Giant tortoises play an essential role in the functioning of ecosystems across the Galapagos Islands. However, over the past 300 years their numbers have declined dramatically due to hunting (today no longer a threat) and threats from invasive species of plants and animals.
Over the last 50 years, the Galapagos National Park Service has made enormous progress in securing a future for these iconic animals. The removal of feral goats from the islands coupled with captive breeding and reintroduction have enabled several tortoise species to recover to stable and increasing population sizes.
Despite these successes, much remains to be done. The biggest current threats to the survival of giant tortoises are posed by invasive plants and animals. These introduced species can outcompete native species and negatively impact ecosystems. Feral pigs, rats and fire ants may all threaten the survival of tortoise eggs and hatchlings.
In the absence of hunting by humans, giant tortoises, like many long lived species, are most vulnerable during the early years of life, from egg to juvenile. Surprisingly, very little is known about how and where giant tortoises spend the first years of their lives. They are “lost years” but ones that are critical to an individual tortoise’s survival and for the population or species as a whole. Understanding how, when, where and why young tortoises live and die is therefore essential to conserving the species and to predicting future population trends.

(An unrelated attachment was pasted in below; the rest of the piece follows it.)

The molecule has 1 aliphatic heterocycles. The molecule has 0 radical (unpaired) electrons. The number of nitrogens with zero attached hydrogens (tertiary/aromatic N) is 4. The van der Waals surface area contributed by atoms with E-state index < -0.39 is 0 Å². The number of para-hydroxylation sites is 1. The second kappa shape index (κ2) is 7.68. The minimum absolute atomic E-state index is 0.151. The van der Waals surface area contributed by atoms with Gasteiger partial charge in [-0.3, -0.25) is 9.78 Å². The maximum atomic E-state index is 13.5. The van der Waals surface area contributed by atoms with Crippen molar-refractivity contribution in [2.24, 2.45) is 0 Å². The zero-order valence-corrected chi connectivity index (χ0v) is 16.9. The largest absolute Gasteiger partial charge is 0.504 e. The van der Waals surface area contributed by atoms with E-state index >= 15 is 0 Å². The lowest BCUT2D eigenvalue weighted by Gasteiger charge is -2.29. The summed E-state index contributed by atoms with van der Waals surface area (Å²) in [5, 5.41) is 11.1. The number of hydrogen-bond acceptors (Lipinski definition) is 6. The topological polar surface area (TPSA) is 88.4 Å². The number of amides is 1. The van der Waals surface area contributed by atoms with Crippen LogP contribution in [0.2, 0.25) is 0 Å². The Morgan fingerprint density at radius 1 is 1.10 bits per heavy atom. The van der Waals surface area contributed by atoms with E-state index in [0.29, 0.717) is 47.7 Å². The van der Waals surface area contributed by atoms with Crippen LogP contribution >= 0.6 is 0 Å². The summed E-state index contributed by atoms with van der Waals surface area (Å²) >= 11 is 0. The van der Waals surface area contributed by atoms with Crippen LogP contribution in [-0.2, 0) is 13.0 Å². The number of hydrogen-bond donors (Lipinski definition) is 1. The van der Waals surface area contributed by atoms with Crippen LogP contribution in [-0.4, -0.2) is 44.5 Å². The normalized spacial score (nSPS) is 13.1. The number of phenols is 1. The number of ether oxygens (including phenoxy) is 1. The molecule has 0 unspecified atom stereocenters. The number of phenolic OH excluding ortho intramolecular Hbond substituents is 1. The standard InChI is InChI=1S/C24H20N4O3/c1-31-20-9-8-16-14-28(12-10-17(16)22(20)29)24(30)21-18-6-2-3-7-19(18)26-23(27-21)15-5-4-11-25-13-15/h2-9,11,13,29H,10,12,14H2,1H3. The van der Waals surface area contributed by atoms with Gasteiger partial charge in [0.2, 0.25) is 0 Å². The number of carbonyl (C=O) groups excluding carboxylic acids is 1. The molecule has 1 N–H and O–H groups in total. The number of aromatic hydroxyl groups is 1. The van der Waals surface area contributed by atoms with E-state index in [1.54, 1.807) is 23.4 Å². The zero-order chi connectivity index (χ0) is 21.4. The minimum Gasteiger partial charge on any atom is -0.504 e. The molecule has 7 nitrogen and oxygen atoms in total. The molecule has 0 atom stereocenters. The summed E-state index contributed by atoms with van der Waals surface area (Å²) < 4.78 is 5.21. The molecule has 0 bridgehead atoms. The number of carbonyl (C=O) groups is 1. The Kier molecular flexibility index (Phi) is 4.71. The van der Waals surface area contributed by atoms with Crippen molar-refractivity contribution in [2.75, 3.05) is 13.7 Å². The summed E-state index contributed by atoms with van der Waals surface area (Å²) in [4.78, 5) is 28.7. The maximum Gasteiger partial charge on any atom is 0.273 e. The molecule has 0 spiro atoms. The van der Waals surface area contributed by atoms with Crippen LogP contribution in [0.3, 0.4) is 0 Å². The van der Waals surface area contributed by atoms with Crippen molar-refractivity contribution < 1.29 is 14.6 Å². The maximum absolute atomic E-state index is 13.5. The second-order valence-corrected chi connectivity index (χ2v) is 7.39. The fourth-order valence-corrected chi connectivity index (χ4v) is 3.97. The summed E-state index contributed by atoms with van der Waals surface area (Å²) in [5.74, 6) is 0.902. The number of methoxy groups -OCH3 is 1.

As a scientific project that works in full collaboration with the Galapagos National Park and Charles Darwin Foundation, the Galapagos Tortoise Movement Ecology Programme aims to generate high quality scientific outputs that are directly useful for management. Collectively we hope to document the “lost years”, understand nesting and hatchling success, and discover the reasons for and rates of mortality that will inform and improve management actions such as nest protection, control of invasive species and climate change mitigation for these temperature sensitive reptiles.
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Learn more about the “lost years” and the project below…